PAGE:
At least eight years after the completion of the person’s sentence (including the completion of any term of supervised release and the satisfaction of all other obligations placed on the person as part of the sentence, unless the prosecuting attorney consents in writing to an earlier period), a person may petition the court to restrict access to a court’s files; the files of the department of correction; the files of the bureau of motor vehicles; and the files of any other person who provided treatment or services to the petitioning person under a court order; that relate to the person’s felony conviction.

The court will order conviction records to be restricted if there is convincing evidence that:

  • the period required by this section has elapsed;
  • no charges are pending against the person;
  • the person does not have an existing or pending driver’s license suspension;
  • the person has successfully completed the person’s sentence, including any term of supervised release, and satisfied all other obligations placed on the person as part of the sentence; and
  • the person has not been convicted of a crime within the previous eight (8) years;

Expungements for Individuals Convicted of a Violent or Sexual Felony

Except as provided in subsection (b), this section applies to a person convicted of a felony, including:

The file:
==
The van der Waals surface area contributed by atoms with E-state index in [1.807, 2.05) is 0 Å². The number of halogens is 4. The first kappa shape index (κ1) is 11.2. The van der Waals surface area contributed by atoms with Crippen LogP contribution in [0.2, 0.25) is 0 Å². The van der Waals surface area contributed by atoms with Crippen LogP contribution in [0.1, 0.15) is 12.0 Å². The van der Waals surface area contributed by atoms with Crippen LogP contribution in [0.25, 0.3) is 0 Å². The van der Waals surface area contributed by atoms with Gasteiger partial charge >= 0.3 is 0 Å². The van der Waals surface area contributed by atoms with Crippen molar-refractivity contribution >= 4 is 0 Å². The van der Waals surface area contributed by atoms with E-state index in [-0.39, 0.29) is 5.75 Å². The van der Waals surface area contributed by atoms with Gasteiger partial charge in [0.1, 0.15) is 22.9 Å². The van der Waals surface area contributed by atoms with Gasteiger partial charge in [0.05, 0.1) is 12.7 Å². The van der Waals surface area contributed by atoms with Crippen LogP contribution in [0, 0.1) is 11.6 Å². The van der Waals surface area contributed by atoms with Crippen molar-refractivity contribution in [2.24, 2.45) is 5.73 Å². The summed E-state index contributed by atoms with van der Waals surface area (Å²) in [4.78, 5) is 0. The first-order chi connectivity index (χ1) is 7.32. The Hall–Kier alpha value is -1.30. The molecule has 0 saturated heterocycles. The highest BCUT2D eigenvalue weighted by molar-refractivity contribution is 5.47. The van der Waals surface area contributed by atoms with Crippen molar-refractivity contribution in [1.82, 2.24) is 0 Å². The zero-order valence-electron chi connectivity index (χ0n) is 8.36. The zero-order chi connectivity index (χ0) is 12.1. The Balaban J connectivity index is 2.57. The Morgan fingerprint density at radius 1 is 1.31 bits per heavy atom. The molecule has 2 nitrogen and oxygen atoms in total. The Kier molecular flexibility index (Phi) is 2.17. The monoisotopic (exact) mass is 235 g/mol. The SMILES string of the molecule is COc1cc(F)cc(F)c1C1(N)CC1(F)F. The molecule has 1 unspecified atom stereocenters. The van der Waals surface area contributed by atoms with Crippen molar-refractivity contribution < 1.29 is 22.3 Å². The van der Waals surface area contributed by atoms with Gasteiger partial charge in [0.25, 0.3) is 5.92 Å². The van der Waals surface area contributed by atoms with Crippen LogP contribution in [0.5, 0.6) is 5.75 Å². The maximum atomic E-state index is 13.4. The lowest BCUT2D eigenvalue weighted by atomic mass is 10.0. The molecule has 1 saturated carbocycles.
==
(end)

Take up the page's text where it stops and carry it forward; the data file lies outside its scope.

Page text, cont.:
(1) an elected official convicted of an offense while serving the official’s term or as a candidate for public office; and
(2) a person convicted of a felony that resulted in serious bodily injury to another person.
(b) This section DOES NOT apply to the following:
(1) A sex or violent offender (as defined in IC 11-8-8-5).
(2) A person convicted of an offense described in IC 35-42-1; IC 35-42-3.5; or IC 35-42-4.

At least ten years after the completion of the person’s sentence (including the completion of any term of supervised release and the satisfaction of all other obligations placed on the person as part of the sentence, unless the prosecuting attorney consents in writing to an earlier period), the individual may petition the court to restrict access to records contained in a court’s files; the files of any other person who provided treatment or services to the petitioning person under a court order that relate to the person’s felony conviction.

The court will order conviction records to be restricted if there is convincing evidence that:

  • the period required by this section has elapsed;
  • no charges are pending against the person;
  • the person does not have an existing or pending driver’s license suspension;
  • the person has successfully completed the person’s sentence, including any term of supervised
    release, and satisfied all other obligations placed on the person as part of the sentence;
  • the person has not been convicted of a crime within the previous ten (10) years; and
  • the prosecuting attorney has consented in writing to the expungement of the person’s criminal records; the court may order the conviction records described in subsection (c) marked as expunged in accordance with section 7 of this chapter.

If you wish to have your case analyzed by Rowdy to ascertain if your conviction qualifies for expungement, call him today. He will explain the law to you and help you achieve the goals of your case.